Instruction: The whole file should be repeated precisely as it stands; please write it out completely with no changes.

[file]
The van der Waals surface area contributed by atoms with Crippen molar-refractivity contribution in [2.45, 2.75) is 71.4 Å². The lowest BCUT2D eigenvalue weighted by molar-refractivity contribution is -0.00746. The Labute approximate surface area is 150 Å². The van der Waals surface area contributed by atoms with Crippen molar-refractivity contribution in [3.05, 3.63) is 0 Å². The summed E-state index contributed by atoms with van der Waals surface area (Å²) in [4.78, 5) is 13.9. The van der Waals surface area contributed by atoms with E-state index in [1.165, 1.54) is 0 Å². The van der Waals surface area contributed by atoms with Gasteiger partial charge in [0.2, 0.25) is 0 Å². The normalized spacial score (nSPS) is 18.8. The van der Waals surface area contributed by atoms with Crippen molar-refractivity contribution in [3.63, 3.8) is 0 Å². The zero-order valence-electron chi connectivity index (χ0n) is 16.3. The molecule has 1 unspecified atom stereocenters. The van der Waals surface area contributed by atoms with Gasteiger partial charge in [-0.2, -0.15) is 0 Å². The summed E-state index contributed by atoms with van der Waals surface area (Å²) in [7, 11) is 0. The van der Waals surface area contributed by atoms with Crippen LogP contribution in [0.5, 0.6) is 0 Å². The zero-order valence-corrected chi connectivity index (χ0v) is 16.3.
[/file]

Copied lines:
The van der Waals surface area contributed by atoms with Crippen molar-refractivity contribution in [2.45, 2.75) is 71.4 Å². The lowest BCUT2D eigenvalue weighted by molar-refractivity contribution is -0.00746. The Labute approximate surface area is 150 Å². The van der Waals surface area contributed by atoms with Crippen molar-refractivity contribution in [3.05, 3.63) is 0 Å². The summed E-state index contributed by atoms with van der Waals surface area (Å²) in [4.78, 5) is 13.9. The van der Waals surface area contributed by atoms with E-state index in [1.165, 1.54) is 0 Å². The van der Waals surface area contributed by atoms with Gasteiger partial charge in [0.2, 0.25) is 0 Å². The normalized spacial score (nSPS) is 18.8. The van der Waals surface area contributed by atoms with Crippen molar-refractivity contribution in [3.63, 3.8) is 0 Å². The zero-order valence-electron chi connectivity index (χ0n) is 16.3. The molecule has 1 unspecified atom stereocenters. The van der Waals surface area contributed by atoms with Gasteiger partial charge in [-0.2, -0.15) is 0 Å². The summed E-state index contributed by atoms with van der Waals surface area (Å²) in [7, 11) is 0. The van der Waals surface area contributed by atoms with Crippen LogP contribution in [0.5, 0.6) is 0 Å². The zero-order valence-corrected chi connectivity index (χ0v) is 16.3.